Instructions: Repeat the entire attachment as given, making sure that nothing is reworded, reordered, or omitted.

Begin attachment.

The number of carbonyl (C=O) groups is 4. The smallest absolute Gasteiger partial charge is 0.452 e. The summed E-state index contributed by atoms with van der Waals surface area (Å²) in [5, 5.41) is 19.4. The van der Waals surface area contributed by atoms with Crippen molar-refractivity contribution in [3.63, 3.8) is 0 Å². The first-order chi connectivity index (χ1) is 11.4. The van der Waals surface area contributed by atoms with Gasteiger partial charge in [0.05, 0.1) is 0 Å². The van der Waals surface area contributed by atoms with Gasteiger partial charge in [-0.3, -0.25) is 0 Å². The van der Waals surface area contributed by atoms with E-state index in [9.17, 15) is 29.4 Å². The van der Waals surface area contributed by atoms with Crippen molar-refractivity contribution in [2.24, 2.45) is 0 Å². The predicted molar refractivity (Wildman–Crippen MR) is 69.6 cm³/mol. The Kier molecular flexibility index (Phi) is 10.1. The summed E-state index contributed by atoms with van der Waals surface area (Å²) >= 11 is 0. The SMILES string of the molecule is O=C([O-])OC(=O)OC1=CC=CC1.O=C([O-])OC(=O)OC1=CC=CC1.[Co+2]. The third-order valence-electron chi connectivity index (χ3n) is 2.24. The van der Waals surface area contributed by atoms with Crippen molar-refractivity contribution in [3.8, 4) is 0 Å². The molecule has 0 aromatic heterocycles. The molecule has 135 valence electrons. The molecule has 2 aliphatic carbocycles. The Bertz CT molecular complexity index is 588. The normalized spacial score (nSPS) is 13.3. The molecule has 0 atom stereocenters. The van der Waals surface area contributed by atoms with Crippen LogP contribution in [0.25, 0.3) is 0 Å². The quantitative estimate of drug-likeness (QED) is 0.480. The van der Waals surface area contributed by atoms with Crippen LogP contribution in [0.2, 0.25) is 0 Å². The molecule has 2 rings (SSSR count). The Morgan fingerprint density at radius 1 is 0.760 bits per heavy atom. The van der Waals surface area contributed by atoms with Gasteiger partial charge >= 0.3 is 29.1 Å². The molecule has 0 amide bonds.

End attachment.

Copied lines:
The number of carbonyl (C=O) groups is 4. The smallest absolute Gasteiger partial charge is 0.452 e. The summed E-state index contributed by atoms with van der Waals surface area (Å²) in [5, 5.41) is 19.4. The van der Waals surface area contributed by atoms with Crippen molar-refractivity contribution in [3.63, 3.8) is 0 Å². The first-order chi connectivity index (χ1) is 11.4. The van der Waals surface area contributed by atoms with Gasteiger partial charge in [0.05, 0.1) is 0 Å². The van der Waals surface area contributed by atoms with Gasteiger partial charge in [-0.3, -0.25) is 0 Å². The van der Waals surface area contributed by atoms with E-state index in [9.17, 15) is 29.4 Å². The van der Waals surface area contributed by atoms with Crippen molar-refractivity contribution in [2.24, 2.45) is 0 Å². The predicted molar refractivity (Wildman–Crippen MR) is 69.6 cm³/mol. The Kier molecular flexibility index (Phi) is 10.1. The summed E-state index contributed by atoms with van der Waals surface area (Å²) >= 11 is 0. The SMILES string of the molecule is O=C([O-])OC(=O)OC1=CC=CC1.O=C([O-])OC(=O)OC1=CC=CC1.[Co+2]. The third-order valence-electron chi connectivity index (χ3n) is 2.24. The van der Waals surface area contributed by atoms with Crippen molar-refractivity contribution in [3.8, 4) is 0 Å². The molecule has 0 aromatic heterocycles. The molecule has 135 valence electrons. The molecule has 2 aliphatic carbocycles. The Bertz CT molecular complexity index is 588. The normalized spacial score (nSPS) is 13.3. The molecule has 0 atom stereocenters. The van der Waals surface area contributed by atoms with Crippen LogP contribution in [0.25, 0.3) is 0 Å². The quantitative estimate of drug-likeness (QED) is 0.480. The van der Waals surface area contributed by atoms with Crippen LogP contribution in [0.2, 0.25) is 0 Å². The molecule has 2 rings (SSSR count). The Morgan fingerprint density at radius 1 is 0.760 bits per heavy atom. The van der Waals surface area contributed by atoms with Gasteiger partial charge >= 0.3 is 29.1 Å². The molecule has 0 amide bonds.